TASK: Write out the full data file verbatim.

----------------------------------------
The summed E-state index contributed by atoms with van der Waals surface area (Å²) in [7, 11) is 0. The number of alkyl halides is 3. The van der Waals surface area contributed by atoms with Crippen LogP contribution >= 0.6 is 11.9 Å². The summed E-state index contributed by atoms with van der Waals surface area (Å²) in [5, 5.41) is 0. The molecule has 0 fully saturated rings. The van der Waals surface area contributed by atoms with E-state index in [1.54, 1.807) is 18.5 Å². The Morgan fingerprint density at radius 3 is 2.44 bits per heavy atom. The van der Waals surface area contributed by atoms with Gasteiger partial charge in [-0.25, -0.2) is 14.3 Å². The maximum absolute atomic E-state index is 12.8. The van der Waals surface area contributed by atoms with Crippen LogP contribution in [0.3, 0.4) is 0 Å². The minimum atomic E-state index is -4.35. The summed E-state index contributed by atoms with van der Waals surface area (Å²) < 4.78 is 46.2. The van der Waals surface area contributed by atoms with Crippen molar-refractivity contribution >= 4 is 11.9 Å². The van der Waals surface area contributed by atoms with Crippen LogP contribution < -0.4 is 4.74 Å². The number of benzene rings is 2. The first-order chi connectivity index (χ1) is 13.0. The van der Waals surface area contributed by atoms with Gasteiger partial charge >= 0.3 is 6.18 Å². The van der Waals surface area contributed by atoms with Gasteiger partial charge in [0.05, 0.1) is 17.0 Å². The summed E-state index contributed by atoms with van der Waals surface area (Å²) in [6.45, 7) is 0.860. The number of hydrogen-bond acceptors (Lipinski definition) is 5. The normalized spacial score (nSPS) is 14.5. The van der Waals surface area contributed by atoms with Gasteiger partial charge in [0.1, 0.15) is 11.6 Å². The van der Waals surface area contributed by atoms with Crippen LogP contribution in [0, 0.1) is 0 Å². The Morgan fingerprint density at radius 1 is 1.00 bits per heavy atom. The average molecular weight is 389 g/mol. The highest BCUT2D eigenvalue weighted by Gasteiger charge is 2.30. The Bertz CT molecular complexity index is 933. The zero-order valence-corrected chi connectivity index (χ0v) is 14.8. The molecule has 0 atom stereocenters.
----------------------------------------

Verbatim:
The summed E-state index contributed by atoms with van der Waals surface area (Å²) in [7, 11) is 0. The number of alkyl halides is 3. The van der Waals surface area contributed by atoms with Crippen LogP contribution >= 0.6 is 11.9 Å². The summed E-state index contributed by atoms with van der Waals surface area (Å²) in [5, 5.41) is 0. The molecule has 0 fully saturated rings. The van der Waals surface area contributed by atoms with E-state index in [1.54, 1.807) is 18.5 Å². The Morgan fingerprint density at radius 3 is 2.44 bits per heavy atom. The van der Waals surface area contributed by atoms with Gasteiger partial charge in [-0.25, -0.2) is 14.3 Å². The maximum absolute atomic E-state index is 12.8. The van der Waals surface area contributed by atoms with Crippen LogP contribution in [0.3, 0.4) is 0 Å². The minimum atomic E-state index is -4.35. The summed E-state index contributed by atoms with van der Waals surface area (Å²) < 4.78 is 46.2. The van der Waals surface area contributed by atoms with Crippen molar-refractivity contribution >= 4 is 11.9 Å². The van der Waals surface area contributed by atoms with Crippen LogP contribution < -0.4 is 4.74 Å². The number of benzene rings is 2. The first-order chi connectivity index (χ1) is 13.0. The van der Waals surface area contributed by atoms with Gasteiger partial charge >= 0.3 is 6.18 Å². The van der Waals surface area contributed by atoms with Gasteiger partial charge in [0.05, 0.1) is 17.0 Å². The summed E-state index contributed by atoms with van der Waals surface area (Å²) in [6.45, 7) is 0.860. The number of hydrogen-bond acceptors (Lipinski definition) is 5. The normalized spacial score (nSPS) is 14.5. The van der Waals surface area contributed by atoms with Gasteiger partial charge in [0.1, 0.15) is 11.6 Å². The van der Waals surface area contributed by atoms with Crippen LogP contribution in [0, 0.1) is 0 Å². The Morgan fingerprint density at radius 1 is 1.00 bits per heavy atom. The average molecular weight is 389 g/mol. The highest BCUT2D eigenvalue weighted by Gasteiger charge is 2.30. The Bertz CT molecular complexity index is 933. The zero-order valence-corrected chi connectivity index (χ0v) is 14.8. The molecule has 0 atom stereocenters.